Tuesday, January 12, 2010

What's Your True NorthPoint?

Monday night's port commission meeting was newly-elected Jeff Davis' first as a commissioner. Davis, right, replaces retiring commissioner Paul Telford and was elected secretary. Current president Bill McGregor, middle, could not get a second to continue in his role as president. After Commissioner George Barner expressed interest in the position, Davis seconded the motion to elect Barner president. The motion passed.

by Janine Gates

Offering creative energy and independent research, several community members presented fresh comments and visions regarding the redevelopment of the NorthPoint area to Port of Olympia commissioners at the port's first meeting of the year last night.

A petition signed by community members which asks for a halt to the current, exclusive redevelopment plan proposed by MJR Development was also presented to commissioners by community member Sue Ingman. (See article in 2009 at www.janineslittlehollywood.blogspot.com for more information about MJR Development).

Above: Sue Ingham testifies and presents petitions to the port commission last night, urging a halt to the redevelopment plan proposed by MJR Development.

Monica Hoover testified that she and others have met with several port and Ecology staff, and it would appear to her that port staff are unaware of some of the Washington State Ecology's expectations and requirements for the NorthPoint clean-up. She is also concerned about inconsistencies between what Ecology says and what port staff say about the site.

Above: The view of Budd Inlet today from Northpoint's Cascade Pole site, looking north. Priest Point Park is in the distance on the right.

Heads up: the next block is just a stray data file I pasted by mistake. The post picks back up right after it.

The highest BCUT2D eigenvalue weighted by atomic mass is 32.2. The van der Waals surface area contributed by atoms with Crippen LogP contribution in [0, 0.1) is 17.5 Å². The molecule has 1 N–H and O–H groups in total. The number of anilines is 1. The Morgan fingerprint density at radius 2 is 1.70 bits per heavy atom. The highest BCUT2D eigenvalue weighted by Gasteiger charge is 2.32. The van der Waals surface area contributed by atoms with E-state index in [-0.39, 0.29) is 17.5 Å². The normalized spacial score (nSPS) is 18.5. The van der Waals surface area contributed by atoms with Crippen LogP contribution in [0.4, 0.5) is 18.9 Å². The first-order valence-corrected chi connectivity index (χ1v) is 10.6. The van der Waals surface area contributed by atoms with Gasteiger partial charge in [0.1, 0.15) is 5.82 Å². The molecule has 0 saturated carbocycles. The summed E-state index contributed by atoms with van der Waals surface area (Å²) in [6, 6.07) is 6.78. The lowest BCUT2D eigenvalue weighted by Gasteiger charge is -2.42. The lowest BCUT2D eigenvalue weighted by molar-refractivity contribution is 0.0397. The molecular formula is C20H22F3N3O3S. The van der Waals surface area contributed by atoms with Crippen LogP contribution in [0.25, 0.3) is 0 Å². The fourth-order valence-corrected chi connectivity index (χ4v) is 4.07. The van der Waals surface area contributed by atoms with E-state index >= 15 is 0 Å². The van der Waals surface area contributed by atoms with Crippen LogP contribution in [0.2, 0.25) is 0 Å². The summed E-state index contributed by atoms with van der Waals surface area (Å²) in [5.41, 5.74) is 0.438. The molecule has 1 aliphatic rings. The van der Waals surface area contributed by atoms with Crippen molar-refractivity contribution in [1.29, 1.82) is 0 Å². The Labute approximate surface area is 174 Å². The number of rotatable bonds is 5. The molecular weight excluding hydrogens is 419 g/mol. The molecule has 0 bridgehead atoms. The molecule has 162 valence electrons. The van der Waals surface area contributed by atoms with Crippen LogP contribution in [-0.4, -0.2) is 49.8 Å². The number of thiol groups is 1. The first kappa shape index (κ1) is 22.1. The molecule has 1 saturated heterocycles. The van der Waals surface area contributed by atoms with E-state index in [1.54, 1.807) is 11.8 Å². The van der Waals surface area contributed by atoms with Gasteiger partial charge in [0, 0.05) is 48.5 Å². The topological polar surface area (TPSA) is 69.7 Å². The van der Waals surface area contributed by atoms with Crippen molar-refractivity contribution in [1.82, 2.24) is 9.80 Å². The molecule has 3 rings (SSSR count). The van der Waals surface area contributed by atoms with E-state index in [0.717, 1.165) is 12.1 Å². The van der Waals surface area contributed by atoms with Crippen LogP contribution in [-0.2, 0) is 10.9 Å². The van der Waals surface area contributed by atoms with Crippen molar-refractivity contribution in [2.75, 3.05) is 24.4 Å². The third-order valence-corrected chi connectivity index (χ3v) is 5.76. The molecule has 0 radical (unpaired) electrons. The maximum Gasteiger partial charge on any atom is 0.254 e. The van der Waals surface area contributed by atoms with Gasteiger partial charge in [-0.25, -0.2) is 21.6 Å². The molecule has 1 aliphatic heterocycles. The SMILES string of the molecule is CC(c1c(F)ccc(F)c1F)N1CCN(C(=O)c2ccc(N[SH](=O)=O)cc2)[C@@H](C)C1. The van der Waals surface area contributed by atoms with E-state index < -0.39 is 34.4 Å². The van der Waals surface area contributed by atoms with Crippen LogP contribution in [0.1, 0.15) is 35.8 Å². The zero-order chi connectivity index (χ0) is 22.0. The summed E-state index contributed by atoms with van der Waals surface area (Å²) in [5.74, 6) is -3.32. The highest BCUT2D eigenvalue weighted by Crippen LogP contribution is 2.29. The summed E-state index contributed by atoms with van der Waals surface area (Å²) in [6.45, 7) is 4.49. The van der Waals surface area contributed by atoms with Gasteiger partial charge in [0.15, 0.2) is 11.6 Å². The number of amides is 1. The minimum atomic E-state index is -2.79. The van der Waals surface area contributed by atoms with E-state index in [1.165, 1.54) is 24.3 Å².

Agnieska Kisza, a local architect, gave a PowerPoint presentation to the commission and audience members about her vision for the NorthPoint area.

"Native Americans once considered this land sacred because of its beauty. This is one of the most beautiful places on earth. Let's provide world quality design, starting with creating a master plan," Kisza explained. She said the main elements of the master plan have to include an uninterrupted boulevard along the water and an unobstructed water and mountain view.

Her presentation includes pictures of what she labeled current master planning mistakes, such as HearthFire restaurant's extensive Dumpster collection. She noted their location and appearance, which fully obstructs public views across Budd Inlet, looking west.

Above: The view corridors in Olympia are getting narrower and narrower. These Dumpsters by HearthFire Restaurant obstruct public waterfront views.

Kisza suggested that the port could organize an international architectural competition or other process to create a quality NorthPoint redevelopment design.

"The port of Olympia will be remembered for this project. This is an opportunity for us to act for the greater good rather than for the benefit of a few. Please show leadership and courage. Stop this development, as proposed, because it is lacking vision...," Kisza concluded.